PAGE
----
Why screen time might not be so detrimental to your child’s health.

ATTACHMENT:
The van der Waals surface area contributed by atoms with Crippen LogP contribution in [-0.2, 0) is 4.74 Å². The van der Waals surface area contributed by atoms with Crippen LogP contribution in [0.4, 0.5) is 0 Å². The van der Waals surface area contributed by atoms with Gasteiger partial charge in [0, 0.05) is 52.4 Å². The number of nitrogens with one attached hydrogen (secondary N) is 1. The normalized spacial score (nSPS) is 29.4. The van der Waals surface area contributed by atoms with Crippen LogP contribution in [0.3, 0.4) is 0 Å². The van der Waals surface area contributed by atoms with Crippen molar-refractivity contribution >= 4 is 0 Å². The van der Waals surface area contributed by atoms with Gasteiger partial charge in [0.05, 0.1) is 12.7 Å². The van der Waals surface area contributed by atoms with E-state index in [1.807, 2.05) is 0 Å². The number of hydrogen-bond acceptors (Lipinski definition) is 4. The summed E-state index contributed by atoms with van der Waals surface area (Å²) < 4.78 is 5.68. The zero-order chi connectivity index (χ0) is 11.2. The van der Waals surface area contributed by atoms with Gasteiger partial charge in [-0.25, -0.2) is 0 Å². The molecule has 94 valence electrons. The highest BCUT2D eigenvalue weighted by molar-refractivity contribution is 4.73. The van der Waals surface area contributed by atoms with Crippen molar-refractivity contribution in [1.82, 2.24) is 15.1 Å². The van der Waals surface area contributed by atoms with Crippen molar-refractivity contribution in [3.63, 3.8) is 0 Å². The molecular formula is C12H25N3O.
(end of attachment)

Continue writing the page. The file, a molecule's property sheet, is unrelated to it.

With the rise of the internet and smartphones, humans entered an era of extreme connectivity via invisible threads around the globe. Children born during this time know no other life and readily accept and adapt to the latest changes in software and technology. Shapiro (Intellectual Heritage/Temple Univ.; Freeplay: A Video Game Guide to Maximum Euphoric Bliss, 2013, etc.) believes the connections children make over the internet are similar to those previously made on the playground or in the sandbox. Children are learning similar social and relationship skills in digital space, just as they once did face to face. The author claims the amount of time he spends playing video games with his sons is akin to the days when dads played ball with their children; in both cases, they are bonding on the child’s level. Playing video games with other children around the world enhances a child’s sense of self and their place in it while building social interactions in the safe environment of the child’s own home. Shapiro argues that parents and educators should let go of their own fears about technology and embrace and endorse it, letting children develop their skills via these tools. He believes that in this new paradigm, adults must let go of their memories of their own childhoods and let their children create memories using the technology at hand. The author’s arguments are persuasive and bolstered by research. Yet his theories may be difficult to swallow for those still inclined to believe that active outdoor play with real children in real time and space is a more productive way to learn acceptable social behaviors and develop relationships than sitting alone in front of a computer screen.Credible theories backed by solid research that show technology is possibly less harmful than originally thought to children who use it on a regular basis.